Are you in the trucking industry and you are wondering why some trucking companies are no touch freight? If YES, then here is the reason. Being a professional truck driver means serious business. But, what a lot of people don’t realize is that many options come with the profession.

What kinds of products do you want to haul? What types of trailers do you own? How do you want your schedule to look? Are you more interested in over-the-road (OTR) trucking, local driving, or something more in the middle, like being a regional driver? Do you want to touch freight or not?

No-touch freight has been around the industry for quite some time, but there are still questions on exactly what no-touch freight is. In most cases no-touch freight means just that, the driver doesn’t touch the freight in any way. They pull in and someone else will load and unload the truck. Some companies will state that 99% of their freight is no-touch.

However, even in a no-touch freight situation, there might be some cases where a driver will have to rearrange freight to make sure the weight requirements are correct and he can move the load through multiple states if needed. As a no-touch driver, you will spend all your time behind the wheel, taking products to company terminals, or delivering loads to customers that don’t require you to unload the trailer.

Note that even though you don’t have to touch any product, you will still have to bump docks and pick up loads from suppliers (but don’t worry, you get paid for it—and you still don’t have to touch the freight). You can be a no-touch driver and still get the benefits of other schedule options.

Benefits of No Touch Freight to Truck Companies and Drivers

No-touch freight is exactly what it sounds like. You don’t have to touch the freight that you are hauling. Whether you’re picking it up or delivering it, it is loaded and unloaded for you. This is great for truck companies and also drivers for a few reasons.

  1. No-touch freight saves drivers a lot of time

By letting the shipper or receiver load and unload the freight, the driver now has a chance to rest. However, depending on the shipper or receiver, it could take anywhere from a half hour to a few hours to unload or load the truck. Within this period, some drivers take small naps to catch up on rest, some check-in with their dispatcher to find out information on their next load and some take the opportunity to call the wife and kids.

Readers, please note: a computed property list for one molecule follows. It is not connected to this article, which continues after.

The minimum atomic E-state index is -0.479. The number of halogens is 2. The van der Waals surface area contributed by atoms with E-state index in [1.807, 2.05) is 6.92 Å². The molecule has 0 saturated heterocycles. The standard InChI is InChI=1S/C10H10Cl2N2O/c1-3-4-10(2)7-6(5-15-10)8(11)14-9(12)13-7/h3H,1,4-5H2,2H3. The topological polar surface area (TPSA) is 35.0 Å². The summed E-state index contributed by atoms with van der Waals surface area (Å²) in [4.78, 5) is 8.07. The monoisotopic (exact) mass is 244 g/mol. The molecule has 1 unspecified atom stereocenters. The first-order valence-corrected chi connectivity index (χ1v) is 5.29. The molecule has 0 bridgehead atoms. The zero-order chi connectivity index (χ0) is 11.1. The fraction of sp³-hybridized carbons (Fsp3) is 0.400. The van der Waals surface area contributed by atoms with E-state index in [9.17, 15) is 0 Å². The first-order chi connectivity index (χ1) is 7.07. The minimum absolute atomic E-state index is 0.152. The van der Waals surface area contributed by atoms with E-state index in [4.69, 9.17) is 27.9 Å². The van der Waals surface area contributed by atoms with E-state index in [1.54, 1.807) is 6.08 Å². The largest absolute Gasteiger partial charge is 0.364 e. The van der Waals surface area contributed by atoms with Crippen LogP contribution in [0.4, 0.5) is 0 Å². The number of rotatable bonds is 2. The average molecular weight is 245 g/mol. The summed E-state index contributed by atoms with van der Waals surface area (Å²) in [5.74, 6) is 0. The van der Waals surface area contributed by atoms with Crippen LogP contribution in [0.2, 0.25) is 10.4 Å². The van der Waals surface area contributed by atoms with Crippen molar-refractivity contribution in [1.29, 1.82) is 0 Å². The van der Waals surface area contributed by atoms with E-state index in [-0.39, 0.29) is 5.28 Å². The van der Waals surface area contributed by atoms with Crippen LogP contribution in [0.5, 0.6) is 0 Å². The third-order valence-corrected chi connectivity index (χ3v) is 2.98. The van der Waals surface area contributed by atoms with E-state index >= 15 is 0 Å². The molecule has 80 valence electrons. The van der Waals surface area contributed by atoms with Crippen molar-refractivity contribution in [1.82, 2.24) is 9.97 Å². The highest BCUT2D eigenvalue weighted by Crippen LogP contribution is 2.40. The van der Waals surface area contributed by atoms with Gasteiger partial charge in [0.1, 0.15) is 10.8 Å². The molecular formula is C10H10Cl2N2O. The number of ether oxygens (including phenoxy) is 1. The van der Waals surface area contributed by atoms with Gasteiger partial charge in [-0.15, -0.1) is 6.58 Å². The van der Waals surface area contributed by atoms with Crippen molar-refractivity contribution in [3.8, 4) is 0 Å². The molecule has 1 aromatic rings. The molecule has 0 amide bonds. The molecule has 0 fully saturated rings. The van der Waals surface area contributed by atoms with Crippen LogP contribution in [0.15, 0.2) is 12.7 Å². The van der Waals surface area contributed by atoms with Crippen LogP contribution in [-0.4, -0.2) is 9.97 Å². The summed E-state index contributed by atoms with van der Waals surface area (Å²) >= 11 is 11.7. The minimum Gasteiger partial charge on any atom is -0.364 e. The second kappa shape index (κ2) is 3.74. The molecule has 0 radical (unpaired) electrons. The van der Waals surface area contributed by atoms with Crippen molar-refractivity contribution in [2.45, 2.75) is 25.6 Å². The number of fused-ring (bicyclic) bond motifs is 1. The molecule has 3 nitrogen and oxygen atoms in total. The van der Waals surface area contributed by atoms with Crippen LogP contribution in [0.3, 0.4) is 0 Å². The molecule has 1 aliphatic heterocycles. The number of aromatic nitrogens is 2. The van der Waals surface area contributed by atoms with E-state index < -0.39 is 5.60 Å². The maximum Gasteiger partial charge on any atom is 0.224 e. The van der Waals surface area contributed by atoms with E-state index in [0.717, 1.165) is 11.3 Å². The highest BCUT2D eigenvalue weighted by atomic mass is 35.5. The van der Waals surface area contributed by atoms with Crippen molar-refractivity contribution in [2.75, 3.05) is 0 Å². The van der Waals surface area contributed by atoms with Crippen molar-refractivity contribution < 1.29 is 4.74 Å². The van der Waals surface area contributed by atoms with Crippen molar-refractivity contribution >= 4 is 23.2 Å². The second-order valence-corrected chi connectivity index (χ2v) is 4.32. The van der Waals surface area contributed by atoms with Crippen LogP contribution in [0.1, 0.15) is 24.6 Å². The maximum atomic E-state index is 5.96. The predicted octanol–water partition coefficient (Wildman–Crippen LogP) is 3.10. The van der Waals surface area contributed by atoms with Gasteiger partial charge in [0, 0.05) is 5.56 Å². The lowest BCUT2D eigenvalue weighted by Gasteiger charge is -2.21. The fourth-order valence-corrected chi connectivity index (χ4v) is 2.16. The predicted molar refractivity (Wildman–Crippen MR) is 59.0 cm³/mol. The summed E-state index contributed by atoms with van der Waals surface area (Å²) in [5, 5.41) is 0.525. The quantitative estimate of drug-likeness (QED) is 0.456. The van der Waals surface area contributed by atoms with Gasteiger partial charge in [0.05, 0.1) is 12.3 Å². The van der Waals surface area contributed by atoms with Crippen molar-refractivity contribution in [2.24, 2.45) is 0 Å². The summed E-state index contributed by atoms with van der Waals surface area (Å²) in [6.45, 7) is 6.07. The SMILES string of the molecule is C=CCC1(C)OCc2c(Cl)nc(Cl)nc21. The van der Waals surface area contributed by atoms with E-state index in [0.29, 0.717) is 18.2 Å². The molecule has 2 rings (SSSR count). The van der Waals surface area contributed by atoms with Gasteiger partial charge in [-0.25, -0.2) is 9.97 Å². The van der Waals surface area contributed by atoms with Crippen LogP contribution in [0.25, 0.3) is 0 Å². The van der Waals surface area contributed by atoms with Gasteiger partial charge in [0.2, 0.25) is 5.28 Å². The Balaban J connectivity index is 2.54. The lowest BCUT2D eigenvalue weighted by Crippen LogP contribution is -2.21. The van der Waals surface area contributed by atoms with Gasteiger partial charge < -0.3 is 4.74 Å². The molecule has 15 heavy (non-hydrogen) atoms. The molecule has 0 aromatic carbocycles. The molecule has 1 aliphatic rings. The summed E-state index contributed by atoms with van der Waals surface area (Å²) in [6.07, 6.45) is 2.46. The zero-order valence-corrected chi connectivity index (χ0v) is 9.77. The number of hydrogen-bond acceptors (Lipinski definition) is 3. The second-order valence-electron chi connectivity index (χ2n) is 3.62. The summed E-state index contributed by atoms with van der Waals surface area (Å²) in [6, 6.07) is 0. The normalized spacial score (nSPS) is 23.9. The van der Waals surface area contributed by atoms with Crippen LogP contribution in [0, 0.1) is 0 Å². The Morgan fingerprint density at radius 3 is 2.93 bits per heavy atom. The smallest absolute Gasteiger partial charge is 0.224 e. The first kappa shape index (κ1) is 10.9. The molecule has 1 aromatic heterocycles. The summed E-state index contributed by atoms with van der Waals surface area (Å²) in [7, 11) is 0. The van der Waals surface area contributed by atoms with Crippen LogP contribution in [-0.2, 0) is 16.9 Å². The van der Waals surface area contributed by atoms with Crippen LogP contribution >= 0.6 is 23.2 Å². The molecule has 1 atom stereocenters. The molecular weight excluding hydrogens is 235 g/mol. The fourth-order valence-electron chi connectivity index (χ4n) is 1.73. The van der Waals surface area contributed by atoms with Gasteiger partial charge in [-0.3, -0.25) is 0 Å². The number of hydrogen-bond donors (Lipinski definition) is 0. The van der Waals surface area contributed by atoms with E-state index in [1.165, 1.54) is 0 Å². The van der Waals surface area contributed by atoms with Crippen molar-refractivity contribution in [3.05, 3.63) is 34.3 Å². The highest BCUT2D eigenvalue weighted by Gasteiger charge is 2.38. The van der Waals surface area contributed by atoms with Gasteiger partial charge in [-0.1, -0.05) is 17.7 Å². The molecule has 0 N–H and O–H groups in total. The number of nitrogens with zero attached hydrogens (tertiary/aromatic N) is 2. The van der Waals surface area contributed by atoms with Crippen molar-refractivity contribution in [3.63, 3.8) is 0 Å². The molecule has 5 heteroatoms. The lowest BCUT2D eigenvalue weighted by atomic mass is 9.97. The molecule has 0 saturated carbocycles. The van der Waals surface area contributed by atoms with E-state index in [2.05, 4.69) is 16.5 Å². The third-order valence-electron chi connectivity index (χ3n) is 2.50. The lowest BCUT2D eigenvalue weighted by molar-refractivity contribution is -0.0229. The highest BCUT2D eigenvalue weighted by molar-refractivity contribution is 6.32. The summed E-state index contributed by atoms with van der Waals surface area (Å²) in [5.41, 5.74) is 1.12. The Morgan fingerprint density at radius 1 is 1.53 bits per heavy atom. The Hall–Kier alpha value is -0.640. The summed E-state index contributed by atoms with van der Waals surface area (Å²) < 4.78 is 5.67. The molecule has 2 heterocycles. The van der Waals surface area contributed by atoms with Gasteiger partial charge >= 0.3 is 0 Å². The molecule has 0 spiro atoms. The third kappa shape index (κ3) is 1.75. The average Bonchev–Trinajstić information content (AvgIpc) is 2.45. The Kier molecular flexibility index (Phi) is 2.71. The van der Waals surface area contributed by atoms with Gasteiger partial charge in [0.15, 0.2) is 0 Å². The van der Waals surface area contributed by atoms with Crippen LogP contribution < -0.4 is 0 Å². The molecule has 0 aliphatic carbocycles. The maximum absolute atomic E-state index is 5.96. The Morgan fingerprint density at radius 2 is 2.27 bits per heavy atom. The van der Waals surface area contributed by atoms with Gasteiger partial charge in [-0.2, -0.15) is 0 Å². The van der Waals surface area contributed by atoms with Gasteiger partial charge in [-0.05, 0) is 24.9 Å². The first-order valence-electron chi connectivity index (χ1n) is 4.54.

1. No-touch freight prevents injury

Drivers are quite open to different types of injuries from just driving the truck itself. Injuries can occur from accidents, slipping or falling, stress and strain on the muscles from sitting for long periods of time and various other concerns with this type of work. A good number of persons won’t want to have to unload or load freight after driving for eight to ten hours a day. When drivers are fatigued, there is a lot of room for error.

  1. Less Liability for You

Operating a truck on the road is enough liability for any driver. Handling the freight on a loading dock adds a whole level of liability on top of that. With elevated platforms, heavy cargo, and machinery like forklifts and dock ramps, a lot can go wrong.

Since truck drivers are usually not certified forklift drivers, this places the liability on the shipper or receiver in case of any damages to the trailer or freight. Preventing these potential injuries and errors saves a lot of time, paperwork and money for the carrier, shipper and receiver. This also helps to prevent lawsuits between companies trying to figure out who is liable for the damages or hurt employees.

Conclusion

As a truck driver, your job is to get your freight from point A to point B as quickly (and safely) as possible. But some companies like to try and add responsibilities to that. For example, loading and unloading your freight from your truck. If that isn’t something you want to be responsible for, you’ll want to make sure that “no-touch freight” is listed in your contract.

Frequently Asked Questions

  1. What Is A No Touch Freight?

Simply put, No Touch freight is freight that truck drivers do not load or unload themselves. A dry van trailer or a refrigerated trailer can be loaded up and ready to move with this sort of freight setup.

  1. Why Does Sts Choose To Be A No Touch Freight Carrier?

Specialized Transportation Services (STS) is a transportation company well renowned for employing highly qualified drivers, leveraging the latest technologies, and using some of the most advanced logistics management practices to deliver the best possible service to their customers and drivers. According to the company, STS chooses to be a No Touch freight carrier because of the following reasons;

  • It Saves Drivers Time
  • Safety
  • Less Responsibility for Drivers
  1. What Is A Dry Van?